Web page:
Upper Silesian metropolitan area

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Upper Silesian metropolitan area
obszar metropolitalny konurbacji górnośląskiej
Slezská Metropolitní oblast
Map of Upper Silesian metropolitan area.png
Country Poland, Czech Republic
Region Mainly Silesia
Largest Cities Katowice
 • Metro 5,400 km2 (2,100 sq mi)
 • Metro 5,294,000
 • Metro density 980/km2 (2,500/sq mi)
Time zone CET (UTC+1)
Katowice in Silesian Voivodeship (Poland), the largest city in Upper Silesian metropolitan area.

The Upper Silesian metropolitan area is a metropolitan area in southern Poland and northeast Czech Republic, centered on the cities of Katowice and Ostrava in Silesia. Located in the three administrative units (NUTS-2 class): mainly Silesian Voivodeship, a small western part of Lesser Poland Voivodeship and a small east part of Moravian-Silesian Region.

The area lies within the Upper Silesian Coal Basin. Silesian metropolitan area (5.3 million people) with nearby Kraków metropolitan area (1.3 million[1][2][3][4][5] people) and Częstochowa metropolitan area (0.4 million[1][2][3] people) create a great metropolitan area covering 7 million people.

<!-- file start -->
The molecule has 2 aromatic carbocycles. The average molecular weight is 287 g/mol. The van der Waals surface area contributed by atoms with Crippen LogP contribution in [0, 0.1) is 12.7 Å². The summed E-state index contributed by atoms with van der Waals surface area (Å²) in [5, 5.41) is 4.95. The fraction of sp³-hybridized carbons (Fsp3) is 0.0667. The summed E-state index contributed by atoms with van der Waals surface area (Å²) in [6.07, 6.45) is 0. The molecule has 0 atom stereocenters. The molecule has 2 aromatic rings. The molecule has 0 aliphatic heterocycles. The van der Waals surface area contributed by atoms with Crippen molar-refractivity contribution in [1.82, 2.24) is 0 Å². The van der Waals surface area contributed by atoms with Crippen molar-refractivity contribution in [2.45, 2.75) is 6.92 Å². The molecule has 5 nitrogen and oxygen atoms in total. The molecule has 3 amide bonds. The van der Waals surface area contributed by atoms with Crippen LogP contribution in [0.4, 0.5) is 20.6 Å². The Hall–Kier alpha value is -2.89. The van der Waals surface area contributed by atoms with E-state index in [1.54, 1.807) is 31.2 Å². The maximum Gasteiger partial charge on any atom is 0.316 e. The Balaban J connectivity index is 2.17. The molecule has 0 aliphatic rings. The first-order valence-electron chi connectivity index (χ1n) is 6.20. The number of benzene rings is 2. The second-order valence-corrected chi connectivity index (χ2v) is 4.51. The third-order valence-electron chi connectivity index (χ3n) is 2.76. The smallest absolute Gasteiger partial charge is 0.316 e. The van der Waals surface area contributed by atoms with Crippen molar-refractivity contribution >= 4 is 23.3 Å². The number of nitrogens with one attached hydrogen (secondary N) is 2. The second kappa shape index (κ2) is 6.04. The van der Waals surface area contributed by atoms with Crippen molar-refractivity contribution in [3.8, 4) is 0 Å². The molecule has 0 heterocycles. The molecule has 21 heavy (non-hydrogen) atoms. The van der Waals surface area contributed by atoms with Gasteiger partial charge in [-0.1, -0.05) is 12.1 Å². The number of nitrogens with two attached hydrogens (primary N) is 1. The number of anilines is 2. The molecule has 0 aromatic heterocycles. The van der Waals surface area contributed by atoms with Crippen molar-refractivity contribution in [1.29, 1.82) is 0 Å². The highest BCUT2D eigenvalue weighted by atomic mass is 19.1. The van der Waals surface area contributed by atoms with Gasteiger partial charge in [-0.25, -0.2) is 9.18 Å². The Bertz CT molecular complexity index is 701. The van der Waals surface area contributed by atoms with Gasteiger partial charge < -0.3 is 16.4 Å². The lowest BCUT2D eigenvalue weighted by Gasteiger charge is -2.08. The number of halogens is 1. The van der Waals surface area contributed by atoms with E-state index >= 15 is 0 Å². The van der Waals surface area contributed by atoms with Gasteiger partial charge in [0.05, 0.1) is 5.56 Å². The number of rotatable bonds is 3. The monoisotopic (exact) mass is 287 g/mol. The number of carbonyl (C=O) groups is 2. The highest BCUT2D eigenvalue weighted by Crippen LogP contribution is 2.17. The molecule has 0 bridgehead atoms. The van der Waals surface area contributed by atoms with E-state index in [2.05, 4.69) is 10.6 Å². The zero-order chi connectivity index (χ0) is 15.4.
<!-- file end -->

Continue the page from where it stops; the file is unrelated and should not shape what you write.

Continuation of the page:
Upper Silesian metropolitan area has a population of 5,294,000, with 4,311,000 (81.43%) in Poland (the Upper Silesian polycentric metropolitan area) and 983,000 (18.57%) in the Czech Republic (Ostrava Functional Urban Area).[1] According to Polish Scientific Publishers (PWN) area is 5,400 km², with 4,500 km² (83.33%) in Poland and 900 km² (16.67%) in the Czech Republic.[6]

The area consists of several Functional Urban Areas (FUA), each of which is defined as a core Morphological Urban Area (MUA) based on population density plus the surrounding labour pool, i.e. a metropolitan area. This area contains the following FUAs:[1]

Data may vary depending on the source, example for same the Katowice city exist sources for 3.5 million people;[7][8] for the Rybnik – 507,000,[3] while for the Ostrava – 1,153,876.[2]


Historically, most of the area was characterized by heavy industry since the age of industrialisation in the late 19th and early 20th century; in addition to coal, Upper Silesia also contains a number of other minable resources (methane, cadmium, lead, silver and zinc). Resources of coal to a depth to 1000 meters – about 70 billion tons, the conditions for the extraction – good.[6]

See also[edit]


Coordinates: 50°15′00″N 19°00′00″E / 50.2500°N 19.0000°E / 50.2500; 19.0000